Are Foreign Investors Colonising Africa?

October 25, 2011
Al Jazeera


New economic powers India and China are being accused of buying land cheaply and uprooting indigenous communities.



Indian, Chinese and U.S. companies are among many inking land-investment deals in Africa, including Ethiopia, Tanzania, South Sudan, Mali, and Mozambique. According to a study by the U.S.- based Oakland Institute, foreign investors bought or leased a land area in sub-Saharan Africa about the size of France in 2009 alone. 

American universities’ trusts (including Harvard’s) are also buying up land, reportedly displacing millions of farmers in the process. 

Advocates say the land is being taken from indigenous communities by often violent means, and that land rights are handed over without proper contracts after closed-door deals. A lack of regulations in these countries allows foreign firms to purchase or lease large tracts of arable land, leaving little recourse for displaced residents. 

Investors claim to be growing food for the global market that will indirectly alleviate food shortages in Africa, but land is very often used to grow non-edible export commodities such as flowers and biofuels. 

Defendants of the deals say local farmers who are employed by foreign firms earn more working the land than they otherwise could, and that infrastructure developments (like clean water facilities or improved irrigation systems) are there to help them. 

But many of the long-term social and environmental costs are more hard to predict, and critics say the “land grabs” are already causing “deprivation and destitution” for locals. 

Indian author and media commentator Anand Giridharadas will the joining the programme. The Oakland Institute’s Executive Director, Anuradha Mittal, will be on the show via Skype along with Christine L. Adamow, Managing Director of Africa BioFuel, a U.S. company invested in farmland in Kenya and Tanzania. 

What do you think? Is Africa being colonised again? Send us your thoughts and comments on Facebook or Twitter using hashtag #AJStream

As India, China, Saudia Arabia and South Korea all lease land in the horn, some say we are in the midst of a second 'scramble for Africa.'


Ethiopian Prime Minister Meles Zenawi is depicted as a shady back-alley dealer, putting Ethiopia up for sale.


In this cartoon, Africa's land is up for grab by developed countries.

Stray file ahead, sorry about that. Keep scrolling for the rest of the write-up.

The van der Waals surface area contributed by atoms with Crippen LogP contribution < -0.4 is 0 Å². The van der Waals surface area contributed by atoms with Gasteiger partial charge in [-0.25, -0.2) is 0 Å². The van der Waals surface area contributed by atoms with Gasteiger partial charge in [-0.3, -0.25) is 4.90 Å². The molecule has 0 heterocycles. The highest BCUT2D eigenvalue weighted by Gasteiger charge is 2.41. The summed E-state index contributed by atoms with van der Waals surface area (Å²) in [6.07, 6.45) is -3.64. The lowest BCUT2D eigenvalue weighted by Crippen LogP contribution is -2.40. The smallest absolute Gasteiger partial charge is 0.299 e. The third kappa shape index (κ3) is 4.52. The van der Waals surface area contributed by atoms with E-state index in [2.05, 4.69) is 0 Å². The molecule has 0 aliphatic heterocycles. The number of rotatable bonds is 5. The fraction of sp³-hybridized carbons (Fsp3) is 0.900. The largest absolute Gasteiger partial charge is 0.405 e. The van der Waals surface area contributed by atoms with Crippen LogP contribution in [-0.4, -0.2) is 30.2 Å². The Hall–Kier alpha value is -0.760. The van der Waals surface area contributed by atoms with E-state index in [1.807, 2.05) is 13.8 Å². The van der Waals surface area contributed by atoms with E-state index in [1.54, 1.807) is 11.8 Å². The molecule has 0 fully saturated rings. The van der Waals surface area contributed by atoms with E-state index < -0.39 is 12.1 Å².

Some Ethiopians are writing open letters to the people of India asking them to speak out against Indian agro-companies brokering land deals in their country.

"What would Gandhi say today were he to know that Indians, who were only freed from the shackles of colonialism in recent history, were now at the forefront of this "land-grabbing" as part of the race for foreign control over African land and resources; currently being called the Neo-Colonialism of Africa?"

"This land is not just "nobody"s land" as the government claims; it is our life! Without it, we could have never existed as a people. I don"t think we will accept our land being given away to foreigners without resisting." 

"We have had enough and will not tolerate this new onslaught of exploitation and dehumanization in the 21st century! Many want to keep us Africans poor, disenfranchised and vulnerable only to more easily take advantage of the pillaging of our continent."

An Open Letter to the People of India, a Day Light Robbery in Ethiopia

An Open Letter to the People of India, a Day Light Robbery in Ethiopia


"Doing Business" With African dictators "If it is unacceptable for Ethiopians to go to India, China or Saudi Arabia and clear their land without consulting the people, it is unacceptable here. We are human too and we care about the future of our children like everyone else…my message to the foreign investors is, listen to the owners of the land!"


The horn of Africa has some of the highest rates of hunger in the world. (Photo from UK Department for International Development) (Photo from UK Department for International Development)


Read the full Oakland Institute report



Success at Halting Largest Foreign Land Deal in South Sudan

The combined force of the U.S. based Oakland Institute's research and advocacy on African land deals and local, democratic activism in South Sudan has effectively stalled plans for the largest land deal in the area.


Press Releases